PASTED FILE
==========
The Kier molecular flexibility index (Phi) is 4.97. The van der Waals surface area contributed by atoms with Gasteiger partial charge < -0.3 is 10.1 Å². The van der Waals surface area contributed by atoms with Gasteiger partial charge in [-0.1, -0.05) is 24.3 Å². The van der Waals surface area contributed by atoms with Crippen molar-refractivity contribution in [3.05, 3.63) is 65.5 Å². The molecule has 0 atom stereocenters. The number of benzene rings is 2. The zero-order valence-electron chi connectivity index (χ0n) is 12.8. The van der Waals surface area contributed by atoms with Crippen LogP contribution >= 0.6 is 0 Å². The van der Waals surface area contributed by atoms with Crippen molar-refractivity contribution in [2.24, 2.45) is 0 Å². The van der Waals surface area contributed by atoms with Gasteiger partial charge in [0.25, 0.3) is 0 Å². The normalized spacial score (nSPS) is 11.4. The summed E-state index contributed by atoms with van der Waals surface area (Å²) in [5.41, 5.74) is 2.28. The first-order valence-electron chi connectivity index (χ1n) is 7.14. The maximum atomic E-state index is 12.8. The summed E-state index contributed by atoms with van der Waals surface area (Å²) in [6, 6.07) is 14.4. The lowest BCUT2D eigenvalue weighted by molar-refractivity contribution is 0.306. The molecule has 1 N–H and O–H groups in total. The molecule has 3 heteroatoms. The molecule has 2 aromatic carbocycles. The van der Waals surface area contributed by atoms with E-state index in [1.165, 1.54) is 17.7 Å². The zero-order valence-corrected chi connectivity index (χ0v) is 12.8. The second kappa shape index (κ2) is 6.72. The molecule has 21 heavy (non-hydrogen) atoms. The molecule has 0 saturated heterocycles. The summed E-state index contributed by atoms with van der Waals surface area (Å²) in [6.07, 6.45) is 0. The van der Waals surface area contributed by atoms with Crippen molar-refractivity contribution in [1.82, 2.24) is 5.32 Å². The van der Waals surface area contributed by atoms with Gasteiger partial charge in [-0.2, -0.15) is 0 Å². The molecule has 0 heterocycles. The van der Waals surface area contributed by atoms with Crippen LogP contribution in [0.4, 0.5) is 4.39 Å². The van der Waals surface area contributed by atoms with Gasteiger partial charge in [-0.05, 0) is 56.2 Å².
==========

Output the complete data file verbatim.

The Kier molecular flexibility index (Phi) is 4.97. The van der Waals surface area contributed by atoms with Gasteiger partial charge < -0.3 is 10.1 Å². The van der Waals surface area contributed by atoms with Gasteiger partial charge in [-0.1, -0.05) is 24.3 Å². The van der Waals surface area contributed by atoms with Crippen molar-refractivity contribution in [3.05, 3.63) is 65.5 Å². The molecule has 0 atom stereocenters. The number of benzene rings is 2. The zero-order valence-electron chi connectivity index (χ0n) is 12.8. The van der Waals surface area contributed by atoms with Crippen LogP contribution >= 0.6 is 0 Å². The van der Waals surface area contributed by atoms with Crippen molar-refractivity contribution in [2.24, 2.45) is 0 Å². The van der Waals surface area contributed by atoms with Gasteiger partial charge in [0.25, 0.3) is 0 Å². The normalized spacial score (nSPS) is 11.4. The summed E-state index contributed by atoms with van der Waals surface area (Å²) in [5.41, 5.74) is 2.28. The first-order valence-electron chi connectivity index (χ1n) is 7.14. The maximum atomic E-state index is 12.8. The summed E-state index contributed by atoms with van der Waals surface area (Å²) in [6, 6.07) is 14.4. The lowest BCUT2D eigenvalue weighted by molar-refractivity contribution is 0.306. The molecule has 1 N–H and O–H groups in total. The molecule has 3 heteroatoms. The molecule has 2 aromatic carbocycles. The van der Waals surface area contributed by atoms with E-state index in [1.165, 1.54) is 17.7 Å². The zero-order valence-corrected chi connectivity index (χ0v) is 12.8. The second kappa shape index (κ2) is 6.72. The molecule has 21 heavy (non-hydrogen) atoms. The molecule has 0 saturated heterocycles. The summed E-state index contributed by atoms with van der Waals surface area (Å²) in [6.07, 6.45) is 0. The van der Waals surface area contributed by atoms with Crippen molar-refractivity contribution in [1.82, 2.24) is 5.32 Å². The van der Waals surface area contributed by atoms with Gasteiger partial charge in [-0.2, -0.15) is 0 Å². The molecule has 0 heterocycles. The van der Waals surface area contributed by atoms with Crippen LogP contribution in [0.4, 0.5) is 4.39 Å². The van der Waals surface area contributed by atoms with Gasteiger partial charge in [-0.05, 0) is 56.2 Å².